Grinders: A grinder breaks down organic materials through grinding or shredding of those materials. The waste is discharged directly into the wastewater system. These systems are banned in most jurisdictions.
Biodigesters: A biodigester breaks down organic materials through the use of microorganisms and enzymes. There are two types of biodigesters: anaerobic (without oxygen) and
aerobic (with oxygen). The output from anaerobic digesters includes methane, that can be used as an energy source. However, most anaerobic biodigesters are typically large, offsite commercial facilities that accept organic material from a variety of sources.
Aerobic digesters can be installed in virtually any commercial food preparation space. Aerobic biodigesters create a waste product that is decomposed enough to be discharged directly into the wastewater system. In some cases, the filtered wastewater can be used for irrigation.

The Advantage of Biodigesters
When considering the overall lifecycle of food waste, biodigesters emerge as clear winners due to their reduced environmental impact and long-term sustainability. First, the waste can be disposed of using existing infrastructure, without need for additional greenhouse gas-emitting transportation or other disposal of the remaining food products. In addition, aerobic biodigesters eschew the use of chemicals, instead introducing microorganisms to speed the natural decomposition of food. Some biodigesters can decompose waste foods within 24 hours.

However, there are other advantages that make biodigesters an ideal solution for the disposal of food waste. Most notably, organizations have reported significant cost savings simply by reducing the amount of time staff spends handling food waste.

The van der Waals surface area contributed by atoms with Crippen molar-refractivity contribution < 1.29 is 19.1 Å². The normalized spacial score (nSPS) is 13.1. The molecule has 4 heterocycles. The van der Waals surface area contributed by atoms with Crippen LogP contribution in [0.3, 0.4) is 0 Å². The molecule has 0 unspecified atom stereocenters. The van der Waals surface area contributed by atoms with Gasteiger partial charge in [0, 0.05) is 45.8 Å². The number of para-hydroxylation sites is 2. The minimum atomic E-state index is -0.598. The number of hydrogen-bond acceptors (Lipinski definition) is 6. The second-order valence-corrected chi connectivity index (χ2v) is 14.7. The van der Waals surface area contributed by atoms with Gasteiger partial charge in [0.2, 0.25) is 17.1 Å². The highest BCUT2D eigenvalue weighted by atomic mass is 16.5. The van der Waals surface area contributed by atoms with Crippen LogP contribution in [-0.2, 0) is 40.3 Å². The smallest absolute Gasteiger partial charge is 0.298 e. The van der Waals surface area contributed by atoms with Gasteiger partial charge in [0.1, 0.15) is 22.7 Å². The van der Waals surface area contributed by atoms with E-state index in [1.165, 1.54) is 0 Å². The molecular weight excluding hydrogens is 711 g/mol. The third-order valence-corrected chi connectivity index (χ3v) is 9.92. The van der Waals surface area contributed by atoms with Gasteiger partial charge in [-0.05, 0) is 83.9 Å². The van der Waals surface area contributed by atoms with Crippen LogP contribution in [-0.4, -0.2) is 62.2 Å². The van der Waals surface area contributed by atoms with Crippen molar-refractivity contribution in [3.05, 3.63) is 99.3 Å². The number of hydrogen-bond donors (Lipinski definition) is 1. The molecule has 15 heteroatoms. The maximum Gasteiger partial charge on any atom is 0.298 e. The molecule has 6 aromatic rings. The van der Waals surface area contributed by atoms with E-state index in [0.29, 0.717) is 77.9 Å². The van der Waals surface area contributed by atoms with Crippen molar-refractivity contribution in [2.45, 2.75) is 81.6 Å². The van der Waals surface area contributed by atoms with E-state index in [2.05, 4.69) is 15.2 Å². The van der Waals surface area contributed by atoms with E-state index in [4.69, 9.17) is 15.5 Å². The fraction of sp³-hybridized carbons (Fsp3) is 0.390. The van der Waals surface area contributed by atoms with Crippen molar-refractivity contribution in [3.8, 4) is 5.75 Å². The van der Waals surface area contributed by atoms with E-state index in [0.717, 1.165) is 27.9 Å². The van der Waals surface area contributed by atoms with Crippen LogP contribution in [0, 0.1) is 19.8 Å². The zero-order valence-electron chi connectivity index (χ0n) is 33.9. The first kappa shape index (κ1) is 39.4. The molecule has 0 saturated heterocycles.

For the Arthur I. Meyer Jewish Academy in Palm Beach Gardens, FL, the installation of a biodigester led to cost savings of up to $5,000 directly attributable to the reduction in hauling solid food waste. The system paid for itself in less than two years. Ye Olde Fighting Cocks Pub in England saved more than $6,000 through its installation.

“The math made sense,” said Pub Owner Christo Tafelli of his decision to invest in a biodigester. “In the first week, I eliminated three food waste collections. Multiplied by 52 weeks, I spent $33,730 last year on overall waste removal with about 20 percent for food waste. That’s about $6,487 a year I’ll save.”

A Holistic Approach
With food disposal solutions increasingly being mandated by local governments, it is important that organizations with onsite food preparation take time to understand the range of disposal options available. Food waste disposal technology is still comparatively new, but clear advantages are emerging. | WA

For more information, contact Cecillia Wong, Marketing Manager for Power Knot, at (650) 804-9866, e-mail cecillia.wong@powerknot.biz or visit https://powerknot.com.

• www.epa.gov/sites/production/files/2021-01/documents/2018_ff_fact_sheet_dec_2020_fnl_508.pdf
• www.usda.gov/foodlossandwaste/why
• www.ncsl.org/research/agriculture-and-rural-development/fighting-food-waste.aspx#:~:text=Five%20states—Californi %2C%20Connecticut%2C,divert%20food%20waste%20from%20landfills.&text=California’s%20law%20mandates%20recycling
• https://ianrnews.unl.edu/inside-mechanical-stomachs-reducing-food-waste-campus
• www.fermag.com/articles/9966-building-a-better-waste-management-system/
• www.compostingtechnology.com/the-myth-of-1-day-composting/
• https://greenbusinessbureau.com/blog/what-is-a-biodigester/
• www.powerknot.com/2021/03/01/6-reasons-anaerobic-digesters-arent-as-environmentally-friendly-as-you-think/
• https://powerknot.com/faq-lfc/
• https://powerknot.com/2018/03/12/florida-school-eliminates-solid-food-disposal-costs-with-24-hr-liquid-composting/
• https://powerknot.com/2019/07/03/pub-adopts-tech-to-cut-waste-disposal-costs/